Paid syndication is just what it sounds like: paying a third party to share your content. Your syndication partners may be individual websites or service providers. Other times, you may work with a content promotion agency that helps you place your content with a variety of these individual providers. When you work with individual providers, you can often set up the campaign parameters yourself through online forms. Choose your goals, budget, target audience, and other factors, then upload the content yourself.
If you work with an agency, they may handle these factors with your input. Agencies may also make a suggestion about which types of content you should share, or even which individual pieces are most likely to help you reach your goals.
Owned content syndication works similarly to paid syndication, but it doesn’t cut into your budget. There are plenty of third-party syndication websites that don’t require a fee to share your content on their services. Medium, LinkedIn, and social media platforms offer these services. Less complex than paid partnerships, you upload or schedule the content syndication yourself, but may not have as many filters or strategy options on an owned service.
Free partnerships are those you create with other organizations but don’t include a fee. You may engage in a free syndication partnership with companies you’d partner with for other content purposes. For example, if you’d partner with an organization to sponsor its webinar, that may be a good option for a free syndication partnership.
If you’re unsure if you’re going to engage in a paid or free partnership, reach out to another organization and ask. In these situations, you can often set your own contract with both organizations’ teams and legal representatives. Free syndication partnerships are more common between two or smaller organizations in similar but not directly competing industries. These partnerships let the organizations get the mutual benefit without spending any of their tight budgets.
If you’ve tried content syndication before, or you work in other content and link-building partnerships like guest posting, you may already have a list of potential syndication partners to contact. If you’re familiar with the partners, you know what types of content they share. You also understand the potential terms of partnerships and how working with that organization affects your budget. If you haven’t worked with syndication or content partnerships before, find some before you can share your pieces.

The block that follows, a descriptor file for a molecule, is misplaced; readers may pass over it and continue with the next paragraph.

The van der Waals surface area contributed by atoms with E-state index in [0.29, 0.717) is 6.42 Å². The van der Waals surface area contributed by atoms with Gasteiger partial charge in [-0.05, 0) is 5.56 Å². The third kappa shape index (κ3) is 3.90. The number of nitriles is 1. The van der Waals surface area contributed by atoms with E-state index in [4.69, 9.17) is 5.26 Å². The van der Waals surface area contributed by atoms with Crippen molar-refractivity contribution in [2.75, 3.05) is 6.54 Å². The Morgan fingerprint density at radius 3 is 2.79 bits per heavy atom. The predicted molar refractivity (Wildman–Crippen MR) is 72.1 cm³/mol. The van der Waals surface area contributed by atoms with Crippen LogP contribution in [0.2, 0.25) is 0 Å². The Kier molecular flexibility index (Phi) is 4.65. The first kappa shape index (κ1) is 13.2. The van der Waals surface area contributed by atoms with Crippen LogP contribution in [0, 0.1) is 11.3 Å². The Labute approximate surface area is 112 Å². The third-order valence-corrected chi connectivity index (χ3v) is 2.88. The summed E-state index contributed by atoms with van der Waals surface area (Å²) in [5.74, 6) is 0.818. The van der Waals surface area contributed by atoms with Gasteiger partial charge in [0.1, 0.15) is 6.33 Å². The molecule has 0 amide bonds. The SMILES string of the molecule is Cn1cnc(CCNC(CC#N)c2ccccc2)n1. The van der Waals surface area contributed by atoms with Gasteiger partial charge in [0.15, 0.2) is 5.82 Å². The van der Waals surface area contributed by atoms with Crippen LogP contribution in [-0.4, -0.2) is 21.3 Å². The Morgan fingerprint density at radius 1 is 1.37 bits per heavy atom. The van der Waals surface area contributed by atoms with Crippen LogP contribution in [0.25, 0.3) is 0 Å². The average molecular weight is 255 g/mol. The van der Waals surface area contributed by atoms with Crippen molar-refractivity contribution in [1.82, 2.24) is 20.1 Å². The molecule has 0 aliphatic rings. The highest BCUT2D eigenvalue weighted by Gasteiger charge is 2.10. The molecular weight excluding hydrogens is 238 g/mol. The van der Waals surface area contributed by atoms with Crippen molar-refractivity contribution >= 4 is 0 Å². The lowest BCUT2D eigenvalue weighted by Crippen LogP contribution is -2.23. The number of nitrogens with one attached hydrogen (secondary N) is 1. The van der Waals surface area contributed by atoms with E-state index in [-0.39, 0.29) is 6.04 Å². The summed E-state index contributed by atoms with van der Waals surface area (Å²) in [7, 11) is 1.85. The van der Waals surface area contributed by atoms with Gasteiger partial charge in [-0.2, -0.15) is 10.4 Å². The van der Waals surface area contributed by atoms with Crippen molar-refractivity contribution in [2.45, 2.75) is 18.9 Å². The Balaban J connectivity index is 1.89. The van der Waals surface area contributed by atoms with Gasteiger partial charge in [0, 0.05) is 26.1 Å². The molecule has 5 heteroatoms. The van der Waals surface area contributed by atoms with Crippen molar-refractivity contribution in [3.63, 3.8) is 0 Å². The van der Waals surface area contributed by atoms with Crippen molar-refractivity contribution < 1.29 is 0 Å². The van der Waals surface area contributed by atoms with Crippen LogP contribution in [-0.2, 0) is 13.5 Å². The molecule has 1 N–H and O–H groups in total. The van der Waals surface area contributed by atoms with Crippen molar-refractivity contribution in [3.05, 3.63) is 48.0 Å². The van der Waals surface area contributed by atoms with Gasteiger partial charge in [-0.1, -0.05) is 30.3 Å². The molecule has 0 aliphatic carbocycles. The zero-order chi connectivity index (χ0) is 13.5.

You can run a Google search for phrases like “originally appeared on” or “republished with permission from” to find an organization that works with content syndication partners. The most important thing to remember when searching for partnerships is that you’re working with high-quality sites. That means looking for criteria like:
Know where you want to syndicate before you pick the content to syndicate. Otherwise, you may choose to share a piece that your partner site doesn’t support. For example, if you want to syndicate your latest podcast episode, but the partner you want to use only syndicates blog posts, that’s not a good match.
Though we’ve already discussed that you could syndicate all your content, we also know it’s better to be selective and show off the best pieces your brand offers. But that’s not the only content volume consideration to make. You also need to consider how much content you plan to syndicate at one time. There’s no set formula for the best syndication volume. It’s about finding the right balance between encouraging your audience to come back to your website but sharing enough teasers to get them there.